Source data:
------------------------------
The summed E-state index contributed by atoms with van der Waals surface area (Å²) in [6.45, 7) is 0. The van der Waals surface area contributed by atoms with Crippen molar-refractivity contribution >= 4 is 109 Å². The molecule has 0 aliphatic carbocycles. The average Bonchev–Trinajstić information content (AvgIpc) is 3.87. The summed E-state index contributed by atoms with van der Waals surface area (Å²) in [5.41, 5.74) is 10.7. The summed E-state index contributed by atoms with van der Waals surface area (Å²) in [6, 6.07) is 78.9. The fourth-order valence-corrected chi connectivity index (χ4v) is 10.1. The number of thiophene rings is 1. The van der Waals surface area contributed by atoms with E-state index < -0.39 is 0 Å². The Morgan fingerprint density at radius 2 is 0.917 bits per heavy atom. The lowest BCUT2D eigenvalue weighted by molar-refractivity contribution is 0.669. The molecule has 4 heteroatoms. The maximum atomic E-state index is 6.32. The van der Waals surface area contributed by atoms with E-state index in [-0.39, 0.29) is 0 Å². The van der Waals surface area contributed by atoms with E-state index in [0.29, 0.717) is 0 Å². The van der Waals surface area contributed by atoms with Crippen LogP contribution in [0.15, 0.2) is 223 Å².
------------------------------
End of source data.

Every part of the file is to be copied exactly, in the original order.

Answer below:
The summed E-state index contributed by atoms with van der Waals surface area (Å²) in [6.45, 7) is 0. The van der Waals surface area contributed by atoms with Crippen molar-refractivity contribution >= 4 is 109 Å². The molecule has 0 aliphatic carbocycles. The average Bonchev–Trinajstić information content (AvgIpc) is 3.87. The summed E-state index contributed by atoms with van der Waals surface area (Å²) in [5.41, 5.74) is 10.7. The summed E-state index contributed by atoms with van der Waals surface area (Å²) in [6, 6.07) is 78.9. The fourth-order valence-corrected chi connectivity index (χ4v) is 10.1. The number of thiophene rings is 1. The van der Waals surface area contributed by atoms with E-state index < -0.39 is 0 Å². The Morgan fingerprint density at radius 2 is 0.917 bits per heavy atom. The lowest BCUT2D eigenvalue weighted by molar-refractivity contribution is 0.669. The molecule has 4 heteroatoms. The maximum atomic E-state index is 6.32. The van der Waals surface area contributed by atoms with E-state index in [-0.39, 0.29) is 0 Å². The van der Waals surface area contributed by atoms with E-state index in [0.29, 0.717) is 0 Å². The van der Waals surface area contributed by atoms with Crippen LogP contribution in [0.15, 0.2) is 223 Å².